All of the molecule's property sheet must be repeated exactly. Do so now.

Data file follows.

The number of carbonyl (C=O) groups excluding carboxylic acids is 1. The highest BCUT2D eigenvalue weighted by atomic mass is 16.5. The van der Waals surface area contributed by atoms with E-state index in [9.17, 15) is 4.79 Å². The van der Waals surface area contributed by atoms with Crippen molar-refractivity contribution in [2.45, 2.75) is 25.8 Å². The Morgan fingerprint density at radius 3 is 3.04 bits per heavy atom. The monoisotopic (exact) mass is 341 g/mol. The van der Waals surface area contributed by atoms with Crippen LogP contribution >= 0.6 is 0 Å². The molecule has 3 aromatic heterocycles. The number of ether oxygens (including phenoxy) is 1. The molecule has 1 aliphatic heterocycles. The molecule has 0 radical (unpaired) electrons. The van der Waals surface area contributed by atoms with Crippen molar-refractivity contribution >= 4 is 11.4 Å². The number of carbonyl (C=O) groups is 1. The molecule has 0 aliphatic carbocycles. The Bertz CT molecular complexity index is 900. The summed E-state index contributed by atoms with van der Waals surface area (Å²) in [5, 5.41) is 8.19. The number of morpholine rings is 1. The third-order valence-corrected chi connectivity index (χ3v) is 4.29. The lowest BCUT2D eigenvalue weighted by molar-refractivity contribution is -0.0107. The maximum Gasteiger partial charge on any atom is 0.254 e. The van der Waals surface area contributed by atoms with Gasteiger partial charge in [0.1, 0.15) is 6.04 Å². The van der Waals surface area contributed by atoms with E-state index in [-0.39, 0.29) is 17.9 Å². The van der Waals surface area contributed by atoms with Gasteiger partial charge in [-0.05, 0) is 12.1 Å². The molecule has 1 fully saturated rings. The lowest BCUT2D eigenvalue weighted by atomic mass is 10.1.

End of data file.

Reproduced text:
The number of carbonyl (C=O) groups excluding carboxylic acids is 1. The highest BCUT2D eigenvalue weighted by atomic mass is 16.5. The van der Waals surface area contributed by atoms with E-state index in [9.17, 15) is 4.79 Å². The van der Waals surface area contributed by atoms with Crippen molar-refractivity contribution in [2.45, 2.75) is 25.8 Å². The Morgan fingerprint density at radius 3 is 3.04 bits per heavy atom. The monoisotopic (exact) mass is 341 g/mol. The van der Waals surface area contributed by atoms with Crippen LogP contribution >= 0.6 is 0 Å². The molecule has 3 aromatic heterocycles. The number of ether oxygens (including phenoxy) is 1. The molecule has 1 aliphatic heterocycles. The molecule has 0 radical (unpaired) electrons. The van der Waals surface area contributed by atoms with Crippen molar-refractivity contribution >= 4 is 11.4 Å². The number of carbonyl (C=O) groups is 1. The molecule has 0 aliphatic carbocycles. The Bertz CT molecular complexity index is 900. The summed E-state index contributed by atoms with van der Waals surface area (Å²) in [5, 5.41) is 8.19. The number of morpholine rings is 1. The third-order valence-corrected chi connectivity index (χ3v) is 4.29. The lowest BCUT2D eigenvalue weighted by molar-refractivity contribution is -0.0107. The maximum Gasteiger partial charge on any atom is 0.254 e. The van der Waals surface area contributed by atoms with Gasteiger partial charge in [0.1, 0.15) is 6.04 Å². The van der Waals surface area contributed by atoms with E-state index in [-0.39, 0.29) is 17.9 Å². The van der Waals surface area contributed by atoms with Gasteiger partial charge in [-0.05, 0) is 12.1 Å². The molecule has 1 fully saturated rings. The lowest BCUT2D eigenvalue weighted by atomic mass is 10.1.